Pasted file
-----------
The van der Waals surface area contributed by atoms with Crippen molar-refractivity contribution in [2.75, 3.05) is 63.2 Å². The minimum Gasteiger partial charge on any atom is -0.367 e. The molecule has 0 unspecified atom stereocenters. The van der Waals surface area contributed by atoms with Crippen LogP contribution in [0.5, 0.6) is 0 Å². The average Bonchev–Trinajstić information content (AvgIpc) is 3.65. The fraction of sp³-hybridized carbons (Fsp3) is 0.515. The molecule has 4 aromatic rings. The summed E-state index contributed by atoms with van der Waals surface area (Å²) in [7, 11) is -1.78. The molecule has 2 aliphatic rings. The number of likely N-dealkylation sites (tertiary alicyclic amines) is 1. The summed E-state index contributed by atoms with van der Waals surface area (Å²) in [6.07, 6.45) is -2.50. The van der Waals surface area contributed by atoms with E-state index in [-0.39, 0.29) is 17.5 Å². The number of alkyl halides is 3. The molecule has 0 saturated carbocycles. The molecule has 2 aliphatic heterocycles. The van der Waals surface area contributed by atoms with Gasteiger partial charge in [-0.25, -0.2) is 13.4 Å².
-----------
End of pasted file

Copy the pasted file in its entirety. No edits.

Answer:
The van der Waals surface area contributed by atoms with Crippen molar-refractivity contribution in [2.75, 3.05) is 63.2 Å². The minimum Gasteiger partial charge on any atom is -0.367 e. The molecule has 0 unspecified atom stereocenters. The van der Waals surface area contributed by atoms with Crippen LogP contribution in [0.5, 0.6) is 0 Å². The average Bonchev–Trinajstić information content (AvgIpc) is 3.65. The fraction of sp³-hybridized carbons (Fsp3) is 0.515. The molecule has 4 aromatic rings. The summed E-state index contributed by atoms with van der Waals surface area (Å²) in [7, 11) is -1.78. The molecule has 2 aliphatic rings. The number of likely N-dealkylation sites (tertiary alicyclic amines) is 1. The summed E-state index contributed by atoms with van der Waals surface area (Å²) in [6.07, 6.45) is -2.50. The van der Waals surface area contributed by atoms with E-state index in [-0.39, 0.29) is 17.5 Å². The number of alkyl halides is 3. The molecule has 0 saturated carbocycles. The molecule has 2 aliphatic heterocycles. The van der Waals surface area contributed by atoms with Gasteiger partial charge in [-0.25, -0.2) is 13.4 Å².